Why British aren't 'on board' with euro The editorial "On board the euro" (Jan. 6) recommends that Britain should join the euro. Such a recommendation could only have been made from inadequate knowledge of the institutions of the European Union. It is a myth that Britain would have some say in the monetary policy or the development of the institutions.Skip to next paragraph
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Several weeks ago information came to light about widespread corruption throughout the European Commission. This body is the civil service of the European Union, but instead of being above politics it is, itself, highly politicized.
I could write at great length of how embattled we feel in the face of pressure to surrender our democracy. Had your editorial staff more in-depth knowledge of the internal structure of the European Union, and the threat it poses to hard-won freedoms, they would not have made the recommendation so glibly.
From our point of view, we have nothing in common with the totally undemocratic and corrupt institutions of the European Union. Joining a monetary union is acknowledged by all as the next step to inevitable political union, which will do nothing less than disenfranchise the British people.
Rosemary Venning, Cambridge, England
News coverage of Iraq The Monitor's approach to Iraq seems to be as dismissive as those of the general press.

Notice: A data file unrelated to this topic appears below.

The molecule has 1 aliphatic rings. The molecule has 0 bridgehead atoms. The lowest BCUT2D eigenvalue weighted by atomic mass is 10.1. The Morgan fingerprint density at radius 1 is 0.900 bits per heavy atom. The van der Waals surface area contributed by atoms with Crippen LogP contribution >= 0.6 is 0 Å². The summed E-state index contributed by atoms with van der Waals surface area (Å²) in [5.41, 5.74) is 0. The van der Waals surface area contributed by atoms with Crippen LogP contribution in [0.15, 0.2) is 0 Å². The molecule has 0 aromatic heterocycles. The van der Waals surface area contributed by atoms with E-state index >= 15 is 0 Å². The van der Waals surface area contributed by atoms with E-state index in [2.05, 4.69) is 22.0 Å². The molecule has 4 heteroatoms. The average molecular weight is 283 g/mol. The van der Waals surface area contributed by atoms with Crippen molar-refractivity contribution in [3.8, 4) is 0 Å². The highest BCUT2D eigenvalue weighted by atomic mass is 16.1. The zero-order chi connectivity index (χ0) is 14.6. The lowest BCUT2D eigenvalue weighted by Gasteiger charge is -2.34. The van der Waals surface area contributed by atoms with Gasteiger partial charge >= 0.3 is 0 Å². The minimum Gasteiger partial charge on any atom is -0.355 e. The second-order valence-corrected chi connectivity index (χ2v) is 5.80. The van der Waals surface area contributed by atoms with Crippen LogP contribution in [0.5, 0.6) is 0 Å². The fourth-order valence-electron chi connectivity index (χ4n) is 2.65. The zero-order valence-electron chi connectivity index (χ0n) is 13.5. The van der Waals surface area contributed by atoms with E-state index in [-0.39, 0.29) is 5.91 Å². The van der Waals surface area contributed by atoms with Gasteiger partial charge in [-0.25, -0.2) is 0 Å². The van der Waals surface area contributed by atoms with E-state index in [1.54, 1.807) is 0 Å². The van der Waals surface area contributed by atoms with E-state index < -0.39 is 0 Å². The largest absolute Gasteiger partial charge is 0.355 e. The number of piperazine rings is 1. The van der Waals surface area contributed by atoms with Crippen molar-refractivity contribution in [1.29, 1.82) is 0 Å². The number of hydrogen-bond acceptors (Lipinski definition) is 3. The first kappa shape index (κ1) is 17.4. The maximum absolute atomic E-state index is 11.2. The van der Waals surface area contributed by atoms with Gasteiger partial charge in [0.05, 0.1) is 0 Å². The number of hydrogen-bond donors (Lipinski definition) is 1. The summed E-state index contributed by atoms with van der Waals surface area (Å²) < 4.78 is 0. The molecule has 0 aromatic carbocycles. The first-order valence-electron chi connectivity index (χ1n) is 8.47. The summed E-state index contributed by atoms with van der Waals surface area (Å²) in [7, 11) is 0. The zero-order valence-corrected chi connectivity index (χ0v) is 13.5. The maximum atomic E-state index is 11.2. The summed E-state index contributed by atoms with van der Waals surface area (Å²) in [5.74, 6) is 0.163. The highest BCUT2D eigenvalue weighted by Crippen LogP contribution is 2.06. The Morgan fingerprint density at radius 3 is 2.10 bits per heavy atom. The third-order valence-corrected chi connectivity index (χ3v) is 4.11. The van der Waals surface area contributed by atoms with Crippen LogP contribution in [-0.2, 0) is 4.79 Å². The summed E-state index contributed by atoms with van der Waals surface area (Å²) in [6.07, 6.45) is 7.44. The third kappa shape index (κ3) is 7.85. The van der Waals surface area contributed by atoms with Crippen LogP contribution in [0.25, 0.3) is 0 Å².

It was generally conceded that no government has ever been able to maintain control with the support of less than one-tenth of the governed and it seems the present government of Iraq enjoys a considerably higher percentage.
Also, in accord with the Golden Rule, it is surely requisite to accord the same degree of sovereignty to others as we would expect for ourselves. The government and people of Iraq, having been chastened in the Gulf War, should be given the right to settle their own affairs. This would hopefully reduce the development and use of weapons of mass destruction and encourage the people of Iraq to aspire to an acceptable and properly influential position among the community of nations. John A. Schulz, Victoria, British Columbia
Sane approach to Y2K
I appreciated the article "A tech-linked world faces 'Y2K' " (Jan. 20). Instead of reports of reaction from one extreme or the other, it gave us progress reports from various countries. That is the type of information we need in order to make realistic assessments of the overall situation. How about a report on the current Y2K readiness of our delivery systems: railroads, shipping, and trucking? Betty Smith, St. Louis, Mo.
Wood-burning fireplaces The article "A Western way of life vanishes into thin air" (Jan. 21) is seriously misleading. If wood-burning fireplaces were serious contributors to air pollution, why didn't the Environmental Protection Agency limit their use at the same time it prescribed certification for wood-burning stoves? Because smoke from air-tight wood stoves is much more seriously polluting than smoke from an open fire with full access to combustion air.
Those concerned with problems of wood burning fireplaces, who urge use of natural gas, should learn the facts about fossil fuel depletion and the compelling long-term necessity of alternative fuels, among which wood is a leading candidate.
Lawrence Cranberg, PhD Austin, Texas President, Texas, Fireframe
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